This is the first post in a series dedicated to exploring the backup and availability options in SQL Server 2005 and 2008. It is aimed at anyone unfamiliar with the database backup options in SQL Server 2005 and 2008. I’m not going to explore every single option or scenario, the goal is to give you the language and the tools to do deep dives where you need to.
SQL Server 2005 has several DBA-job-saving options available to the would-be administrator. Think of a Database Backup as the technology to save data and Database and Availability as the technology to keep it online and available to it’s consumers.
A very brief introduction to SQL Server databases
Its important to have a few SQL Server database basics in order to understand the backup options. If you know what a recovery model is, and the difference between an .ldf and .mdf file, you can skip this section. If this is as good as a foreign language to you, read on.
By default, every SQL Server database has two files: one data file (with the .mdf extension), and one transaction log file (with the .ldf extension). The data file (.mdf) holds your database objects (tables, views, etc) and the data. The transaction log file (.ldf) contains the transactions in your database. Depending on the recovery model selected, it may hold uncommitted transactions, or it may hold every transaction since the last truncation.
Wait – What’s a transaction?
According to Wikipedia, a transaction is defined as a unit of work performed against the database. If you have a particularly large database, someone may split your databases into several files, or even put them on different disks. This is often done to balance the disk activity, and it can be part of your backup strategy. A DBA might put tables that are infrequently or never changed into their own file database file.
There are three recovery models to choose from: Simple, Full, and Bulk-Logged.
This is set per-database and it doesn’t affect options for the other databases on this server. The recovery model chosen affects some backup, availability, and redundancy options.
Basically, when Simple recovery is in use, the data from any committed transaction will be discarded after each checkpoint is issued. These transactions cannot be backed up or restored. The transaction log for these databases will be smaller.
All transactions will be stored in the transaction log until the log is truncated or backed up. Please note that, contrary to popular belief, only transaction log backups and truncating the log remove entries from the log, full backups do not. More here.
This recovery model is required for certain backup and availability options. In order to avoid extremely large transaction logs and/or filling up the disk, you must schedule regular transaction log backups to use this recovery model.
The reason this recovery model is used is that it allows you to perform point-in-time restores (discussed more later).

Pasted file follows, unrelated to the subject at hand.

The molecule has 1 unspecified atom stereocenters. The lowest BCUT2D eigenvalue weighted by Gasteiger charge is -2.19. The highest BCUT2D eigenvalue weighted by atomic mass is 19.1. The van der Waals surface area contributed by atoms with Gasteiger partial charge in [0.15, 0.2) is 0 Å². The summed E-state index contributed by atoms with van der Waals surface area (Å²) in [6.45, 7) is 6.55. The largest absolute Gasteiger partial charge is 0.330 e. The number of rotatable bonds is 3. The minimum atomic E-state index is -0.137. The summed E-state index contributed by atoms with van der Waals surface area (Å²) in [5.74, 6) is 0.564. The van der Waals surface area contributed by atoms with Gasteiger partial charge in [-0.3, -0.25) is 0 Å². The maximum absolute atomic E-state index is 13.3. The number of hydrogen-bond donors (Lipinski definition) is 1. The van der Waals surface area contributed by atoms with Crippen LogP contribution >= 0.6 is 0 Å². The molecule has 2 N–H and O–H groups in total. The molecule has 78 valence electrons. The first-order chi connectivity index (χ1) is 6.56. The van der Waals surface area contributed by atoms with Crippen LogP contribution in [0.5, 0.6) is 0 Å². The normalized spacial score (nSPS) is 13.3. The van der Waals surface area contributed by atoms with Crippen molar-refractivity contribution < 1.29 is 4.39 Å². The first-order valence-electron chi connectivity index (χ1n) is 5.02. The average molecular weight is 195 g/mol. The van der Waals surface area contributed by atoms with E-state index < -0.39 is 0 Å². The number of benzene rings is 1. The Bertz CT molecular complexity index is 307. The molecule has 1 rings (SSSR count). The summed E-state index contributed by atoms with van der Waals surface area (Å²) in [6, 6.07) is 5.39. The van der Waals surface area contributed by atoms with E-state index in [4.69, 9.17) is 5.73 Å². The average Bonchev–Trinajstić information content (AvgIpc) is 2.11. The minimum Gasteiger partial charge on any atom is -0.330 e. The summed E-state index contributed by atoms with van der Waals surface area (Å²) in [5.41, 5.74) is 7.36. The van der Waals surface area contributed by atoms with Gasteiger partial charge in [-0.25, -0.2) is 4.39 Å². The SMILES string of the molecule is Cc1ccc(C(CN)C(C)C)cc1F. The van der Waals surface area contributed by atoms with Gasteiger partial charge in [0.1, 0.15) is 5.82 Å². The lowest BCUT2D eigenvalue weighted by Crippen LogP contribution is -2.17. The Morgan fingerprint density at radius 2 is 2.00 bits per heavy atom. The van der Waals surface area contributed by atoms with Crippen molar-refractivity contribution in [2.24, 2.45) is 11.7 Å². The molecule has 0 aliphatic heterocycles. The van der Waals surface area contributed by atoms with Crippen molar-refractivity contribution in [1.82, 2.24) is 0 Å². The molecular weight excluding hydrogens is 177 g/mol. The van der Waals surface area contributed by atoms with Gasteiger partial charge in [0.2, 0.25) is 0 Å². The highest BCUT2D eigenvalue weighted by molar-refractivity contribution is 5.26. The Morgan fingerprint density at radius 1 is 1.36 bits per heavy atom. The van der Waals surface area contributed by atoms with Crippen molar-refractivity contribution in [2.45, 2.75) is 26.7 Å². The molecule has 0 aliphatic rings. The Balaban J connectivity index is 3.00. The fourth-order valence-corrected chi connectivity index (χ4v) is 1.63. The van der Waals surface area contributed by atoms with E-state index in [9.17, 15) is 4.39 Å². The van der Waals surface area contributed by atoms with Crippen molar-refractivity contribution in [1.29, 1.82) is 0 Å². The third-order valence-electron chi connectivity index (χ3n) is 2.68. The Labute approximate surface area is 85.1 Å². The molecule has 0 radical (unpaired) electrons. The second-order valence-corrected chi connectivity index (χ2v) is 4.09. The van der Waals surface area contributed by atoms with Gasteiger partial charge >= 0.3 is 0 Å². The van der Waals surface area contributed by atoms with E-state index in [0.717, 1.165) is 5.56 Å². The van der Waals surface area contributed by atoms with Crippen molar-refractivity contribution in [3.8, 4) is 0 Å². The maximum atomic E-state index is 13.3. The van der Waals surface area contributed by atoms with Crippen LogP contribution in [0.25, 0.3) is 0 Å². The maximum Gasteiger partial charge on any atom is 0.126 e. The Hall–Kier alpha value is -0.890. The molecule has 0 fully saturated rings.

Very similar to Full recovery, except some operations are minimally logged. A list of details regarding which operations are minimally logged can be found here. This recovery model also allows point-in-time restores, but not to any point of a non logged operation.
Now that you’re up to speed on files, transactions, and recovery models . . .
What are the backup options?
Full backups — These are exact copies of your database at the time they’re taken. They “stand alone” and can be restored back to your server, or onto other SQL Servers. The output of a full backup will be one file, but will include the transaction log and all data files for the database.
Differential backups — These are backups that include all of the changes since the last full backup that was taken. The result will be one backup file and will only hold the changed data. You will require the most recent full backup in order to restore the differential backup(s).
Transaction Log Backups — These are backups of all of the transactions in the exact order of occurrence, since the last full backup, OR the last transaction log backup. Transaction log backups require the database to be in “Full” recovery mode.
Backups can be set up, created, and scheduled via SSMS or scripted and run as code. If someone has added several files to a database or has invoked some of the high-availability options, there are additional options for consideration. This brings me to a couple special circumstance options.
Introduced in SQL Server 2005 as an option and in SQL Server 2008 as an option in the GUI, copy-only backups do not affect the chain of backups. This is a great addition to the platform as it allows backups to be taken in special circumstances, merely for the purpose of duplication.
Partial backups are new to SQL Server 2005, and are intended to be used on databases where the tables have been segmented into filegroups, and some of them set to read-only. In this situation, the partial backup would back up all changed data from the non-read-only filegroup.
This is a great feature for large data-warehouse type databases but won’t be used by everyone. The ideal candidate is someone who has a large data warehouse or a similar database where there is archive type date in the database.
This feature is not accessible from SSMS, which means you will need to write SQL to use it.
Differential Partial Backups
Only to be used with partial backups, all of the same prerequisite circumstances exist for partial backups, with the additional requirement that your must be using partial backups.
SQL Server Enterprise Edition brings a new option for compression of backups. Any edition of SQL Server 2008 can restore compressed backups, but only Enterprise Edition can create them. This option will reduce the size of your database backups.
How do I decide which backups to use, and when to use them?
Next post . . .